Is Hereditary Breast Cancer Common?
Genetic inheritance plays an important role in the development of breast
cancer. About 10% of patients have inherited mutated genes. Patients
with breast cancer gene mutations have a 10-fold higher chance of
developing breast cancer. The most common genetic mutations in breast
cancer occur in the BRCA 1 and BRCA 2 genes. When BRCA 1 & 2 mutates, it
increases the risk of breast cancer or even other cancers, such as
ovarian cancer and prostate cancer.
BRCA 1 & 2 gene mutations are inherited in an autosomal dominant manner,
meaning if the child gets the abnormal gene from only one parent, the
child will inherit the mutated gene and has a higher risk of getting
cancer. Whether the BRCA gene mutation is found in a male or a female,
it has a 50% chance of inheriting the BRCA 1 & 2 gene mutation to the
A Medical Guide That Keeps Pace with The Times
In consideration of the high cost of genetic testing in the past,
previous international guidelines only recommended breast cancer
patients who are most likely to directly benefit to undergo BRCA1/2
genetic testing. The threshold for genetic testing was set very high due
to such costs. However, genetic testing technology has come a long way
since, and testing costs have been greatly reduced. The ASBrS believes
that the old guidelines may have led to many patients losing valuable
genetic testing information and medical aid. Simply put, the old
guidelines exclude, rather than include more patient rights. It is thus
necessary to make updated recommendations in medical guidelines
reflecting newer developments in genetic testing technology.
Why Do Those Already Diagnosed with Breast Cancer Still Require
Further Genetic Testing?
More and more people understand that pre-emptive genetic testing for
hereditary cancers (such as BRCA1/2 genetic testing) can allow people
who have not yet developed a disease to know their risk of developing a
certain type of cancer in their lifetime. Such high-risk patients can
subsequently prevent and/or mitigate related cancers as early as
possible, or undergo cancer screening more frequently such that cancer
cells can be detected at an early stage of onset. Doing so will enable
early medical interventions, which will improve treatment efficacy.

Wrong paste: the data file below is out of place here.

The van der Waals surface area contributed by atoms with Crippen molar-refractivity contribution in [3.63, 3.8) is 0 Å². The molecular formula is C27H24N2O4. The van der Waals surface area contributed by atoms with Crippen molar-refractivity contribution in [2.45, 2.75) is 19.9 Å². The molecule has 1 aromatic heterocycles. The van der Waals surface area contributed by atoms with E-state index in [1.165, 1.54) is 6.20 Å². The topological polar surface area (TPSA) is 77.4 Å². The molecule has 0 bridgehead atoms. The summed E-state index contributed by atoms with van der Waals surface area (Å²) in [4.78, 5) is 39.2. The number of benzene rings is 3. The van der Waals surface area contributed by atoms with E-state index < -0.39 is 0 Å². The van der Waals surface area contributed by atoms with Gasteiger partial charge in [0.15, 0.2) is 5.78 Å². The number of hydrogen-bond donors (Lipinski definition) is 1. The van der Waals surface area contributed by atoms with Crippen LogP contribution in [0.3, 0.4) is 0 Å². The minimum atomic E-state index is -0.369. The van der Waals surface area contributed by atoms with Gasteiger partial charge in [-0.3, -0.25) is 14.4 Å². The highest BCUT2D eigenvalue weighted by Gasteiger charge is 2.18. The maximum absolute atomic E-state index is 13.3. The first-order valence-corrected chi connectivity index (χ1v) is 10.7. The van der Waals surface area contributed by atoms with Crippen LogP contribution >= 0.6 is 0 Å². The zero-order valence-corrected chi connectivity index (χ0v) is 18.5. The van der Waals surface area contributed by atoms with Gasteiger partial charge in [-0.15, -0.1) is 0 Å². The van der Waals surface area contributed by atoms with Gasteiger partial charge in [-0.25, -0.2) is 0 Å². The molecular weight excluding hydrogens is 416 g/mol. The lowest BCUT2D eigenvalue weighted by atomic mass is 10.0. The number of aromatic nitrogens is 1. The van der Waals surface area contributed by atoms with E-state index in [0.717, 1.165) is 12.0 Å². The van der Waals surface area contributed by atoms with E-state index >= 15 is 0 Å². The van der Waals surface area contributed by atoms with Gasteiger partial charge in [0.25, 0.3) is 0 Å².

On the other hand, how can individuals who have already developed the
disease benefit from genetic testing? According to guidelines issued by
the ASBrS, the identification of genetic variants may affect doctors’
treatment recommendations for newly diagnosed breast cancer patients.
For example, patients with BRCA gene mutations can be treated with PARP
inhibitors, whilst patients with TP53 gene mutations should not be
treated with radiotherapy to avoid inducing secondary malignant tumors.
Furthermore, about one in ten newly diagnosed breast cancers is
correlated to genetic mutations. This means that this gene variant may
also exist in relatives of the same family, and those who currently do
not have the disease may be potentially high-risk for related diseases
(for example, BRCA gene variants are not limited to women’s breast and
ovarian cancer risks, but also increase men’s prostate cancer risk).
Such gene mutations will also have a 50% chance of being passed on to
the next generation.
Not Limited to BRCA1/2 Genes, But Also More Breast Cancer-Related
BRCA1/2 is the most common breast cancer gene mutation. With that said,
in addition to the BRCA1 and BRCA2 genes, there are other breast
cancer-related gene mutations such as CHEK2, PALB2, PTEN, RAD51C,
RAD51D, STK11, and TP53 genes. The ASBrS strongly believes that
individuals should consider genetic testing for hereditary breast
cancer, including BRCA1, BRCA2, and PALB2 genes, as well as other genes
suitable for the individual’s clinical situation and family history.
Doing so will aid in better tackling medical complications, increasing
treatment efficacy, and gaining a deeper understanding of potential
health implications which may factor into family planning.
Manahan, ER, Kuerer, HM, Sebastian, M. et al. Consensus Guidelines on
Genetic` Testing for Hereditary Breast Cancer from the American Society
of Breast Surgeons. Ann Surg Oncol 26, 3025–3031 (2019). https://doi